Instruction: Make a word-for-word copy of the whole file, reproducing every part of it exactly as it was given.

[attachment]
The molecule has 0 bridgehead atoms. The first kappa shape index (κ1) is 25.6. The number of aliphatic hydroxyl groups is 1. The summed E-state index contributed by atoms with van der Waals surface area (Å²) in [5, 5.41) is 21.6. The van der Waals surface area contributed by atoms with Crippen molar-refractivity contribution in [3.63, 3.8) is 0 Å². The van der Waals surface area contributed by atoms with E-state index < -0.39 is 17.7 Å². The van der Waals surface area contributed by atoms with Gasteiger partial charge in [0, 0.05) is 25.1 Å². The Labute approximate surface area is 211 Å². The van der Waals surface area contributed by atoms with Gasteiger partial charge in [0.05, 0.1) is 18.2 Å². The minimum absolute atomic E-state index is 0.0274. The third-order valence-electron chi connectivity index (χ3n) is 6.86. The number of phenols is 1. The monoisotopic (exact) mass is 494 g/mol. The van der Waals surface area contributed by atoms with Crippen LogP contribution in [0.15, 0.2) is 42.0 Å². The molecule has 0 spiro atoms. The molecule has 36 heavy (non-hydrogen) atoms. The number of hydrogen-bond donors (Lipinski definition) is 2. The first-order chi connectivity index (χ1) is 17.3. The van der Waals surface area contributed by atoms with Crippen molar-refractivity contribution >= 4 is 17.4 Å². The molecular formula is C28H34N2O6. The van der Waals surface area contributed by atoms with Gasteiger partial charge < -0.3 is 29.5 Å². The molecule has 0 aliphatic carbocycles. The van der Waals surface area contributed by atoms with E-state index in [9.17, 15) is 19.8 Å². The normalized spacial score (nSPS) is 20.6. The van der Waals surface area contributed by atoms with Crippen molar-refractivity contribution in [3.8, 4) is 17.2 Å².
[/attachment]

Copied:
The molecule has 0 bridgehead atoms. The first kappa shape index (κ1) is 25.6. The number of aliphatic hydroxyl groups is 1. The summed E-state index contributed by atoms with van der Waals surface area (Å²) in [5, 5.41) is 21.6. The van der Waals surface area contributed by atoms with Crippen molar-refractivity contribution in [3.63, 3.8) is 0 Å². The van der Waals surface area contributed by atoms with E-state index < -0.39 is 17.7 Å². The van der Waals surface area contributed by atoms with Gasteiger partial charge in [0, 0.05) is 25.1 Å². The Labute approximate surface area is 211 Å². The van der Waals surface area contributed by atoms with Gasteiger partial charge in [0.05, 0.1) is 18.2 Å². The minimum absolute atomic E-state index is 0.0274. The third-order valence-electron chi connectivity index (χ3n) is 6.86. The number of phenols is 1. The monoisotopic (exact) mass is 494 g/mol. The van der Waals surface area contributed by atoms with Crippen LogP contribution in [0.15, 0.2) is 42.0 Å². The molecule has 0 spiro atoms. The molecule has 36 heavy (non-hydrogen) atoms. The number of hydrogen-bond donors (Lipinski definition) is 2. The first-order chi connectivity index (χ1) is 17.3. The van der Waals surface area contributed by atoms with Crippen molar-refractivity contribution >= 4 is 17.4 Å². The molecular formula is C28H34N2O6. The van der Waals surface area contributed by atoms with Gasteiger partial charge < -0.3 is 29.5 Å². The molecule has 0 aliphatic carbocycles. The van der Waals surface area contributed by atoms with E-state index in [9.17, 15) is 19.8 Å². The normalized spacial score (nSPS) is 20.6. The van der Waals surface area contributed by atoms with Crippen molar-refractivity contribution in [3.8, 4) is 17.2 Å².